Joy Comes in the Morning
© Copyright 2020 by Kay Harper
I was married to one who was (as far as the world knew) a wonderful husband. Behind closed doors, however, it was another story. The verbal and emotional abuse was so insidious—so gradual, I didn’t even know it was happening.
No one would believe me when I dared to tell of his cruelty. He was so charming, funny and perfect in public. The cycle of abuse was often confusing to me, because sometimes he treated me like a queen, but then, for no apparent reason, I was dirt under his feet. I stepped carefully, but felt the eggshells crackle day and night.
Once, his vicious words were stabbing at me with such force, I hid under a table to try to get away. Of course, he found me. His young son was witness to this, and he turned and asked him, “What do you think—should we keep her or not?” To his credit the 6 year-old child answered, “I can’t say, Dad.”
I prayed, “Dear God, please deliver us, him or me,” but I heard nothing. However, one night in our ninth year—after a barrage of accusations and sarcasm that had lasted for several days—we were getting ready for bed, and I asked, out of habit, “Have you forgiven me?”
He looked at me with black, piercing eyes and said, “No, I haven’t forgiven you, and I’m not going to forgive you until I’m damned good and ready. And besides, you don’t deserve to be forgiven.”
Survival finally took over. From the depths of my soul a thought surfaced. Who do you think you are?
Just then I heard God whisper softly into my spirit, “When you ask me I always forgive you, and I always will.” Illusion gave way to revelation and revelation to peace. Suddenly, I knew what I had to do, and with God’s help I became willing to do it.
I took a moment to slow my breathing, then said quietly, “You know, I don’t think we will ever resolve this. I’ll start packing in the morning. You want me gone, and finally, I need to go.”
Just then, I heard God’s voice once more. “You deserve the goodness I have planned for you. Here, come take my hand. I will show you the way.”
I went to stay with my brother and sister-in-law for a few months as I began my road to recovery. I worked with a Christian counselor who helped me see the magnitude of the abuse I had endured. I wasn’t going crazy. In fact, I was finally coming into my true identity. My counselor told me something I will never forget. “The intersection of your passion and what the world needs is the calling God has on your life.” At the time I had no idea what that meant, but when I finally moved back to Florida, I took a stream of recovery classes at my church—DivorceCare, Boundaries, Co-Dependent No More, Restarting—on and on.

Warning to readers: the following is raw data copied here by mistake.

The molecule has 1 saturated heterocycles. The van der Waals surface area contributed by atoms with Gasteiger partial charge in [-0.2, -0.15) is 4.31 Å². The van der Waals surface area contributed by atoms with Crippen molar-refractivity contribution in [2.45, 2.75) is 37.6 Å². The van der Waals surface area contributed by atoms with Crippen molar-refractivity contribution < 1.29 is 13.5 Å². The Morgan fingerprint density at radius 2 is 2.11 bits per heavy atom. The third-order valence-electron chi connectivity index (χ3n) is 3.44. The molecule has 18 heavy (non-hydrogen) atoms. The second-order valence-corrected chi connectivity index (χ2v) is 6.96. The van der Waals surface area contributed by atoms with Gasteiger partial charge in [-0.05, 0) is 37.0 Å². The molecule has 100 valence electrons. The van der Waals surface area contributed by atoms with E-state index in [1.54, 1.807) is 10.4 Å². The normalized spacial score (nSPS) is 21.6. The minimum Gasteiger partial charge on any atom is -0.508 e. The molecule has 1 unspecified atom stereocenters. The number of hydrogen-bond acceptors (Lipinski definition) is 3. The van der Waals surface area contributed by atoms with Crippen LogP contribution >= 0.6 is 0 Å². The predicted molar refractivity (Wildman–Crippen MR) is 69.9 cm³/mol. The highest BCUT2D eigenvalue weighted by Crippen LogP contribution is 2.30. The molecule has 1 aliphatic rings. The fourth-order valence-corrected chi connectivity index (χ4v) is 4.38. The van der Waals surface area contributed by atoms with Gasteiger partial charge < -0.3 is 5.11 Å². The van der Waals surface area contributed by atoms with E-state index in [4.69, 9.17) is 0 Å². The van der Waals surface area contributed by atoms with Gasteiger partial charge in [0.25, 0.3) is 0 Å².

I worked with another Christian counselor as I read and studied the Bible. No question about it, I had a task before me—the healing of a broken heart, mind, body, soul and spirit. I remembered somewhere in the Bible it said to “pray without ceasing.” I prayed. I PRAYED!
During the months that followed, God helped me climb out of that pit. I spent days and nights pouring over the Bible—Genesis to Psalms, Proverbs to Revelation—all the while praying, “Dear God, please let me live through this pain and come out the other side. Your Word says:
Joy comes in the morning. Psalm 30:5
I waited for the hint of light that would become my rising sun. God’s still small voice whispered this scripture into my heart again and again. And as I read Jeremiah 29:11:
“For I know the plans I have for you, declares the Lord; plans to prosper you and not to harm you, plans to give you a hope and a future.”
He said, “No matter where you’ve been or what you’ve been through, I have good plans for you.” His promises were always there to catch me as I stumbled again and again. Until, there finally came a day when I realized that through it all I hadn’t given up, gone insane or committed suicide, although at one time or another each of those options had been considered.
With this realization my mind snapped to attention, and I knew hope had returned. The sun was blazing high in the sky when God cleared my mind of everything but a single thought: That was then, this is now.
Now, I consider the truth in the words of that counselor 11 years ago. “The intersection of your passion and what the world needs is the calling God has on your life.” My passion is building joy and surely the world needs that! I have gone on to forgive the abuser. I will never forget what happened, but forgiveness has opened the way for me to become a woman who puts her confidence in the Lord.
I have co-founded a ministry called The Joy Girls, and now minister to women in recovery homes who have had abusive relationships. God has transformed my heart, and as I serve others, I realize that He has taken the most difficult time in my life and used it for His glory.
The truth is, it was terrifying to pry myself out from under the cruel, suffocating grip of another. I sought help from counselors, trusted friends, family members and most of all, God. And just as He had said He would all those years before, He showed me the way to go. I took hold of Him and hung on for dear life as He guided me into the rich, full life He had prepared just for me.
Today, I am thankful for the journey that took me into and out of such devastating pain and grief. My life is not a fairy tale, but as I share what I’ve learned, my happily-ever-after is coming into full view. The truth is that it was worth every black and lonely day and night, because the joy of the Lord really does come in the morning.
Story list and biography for Kay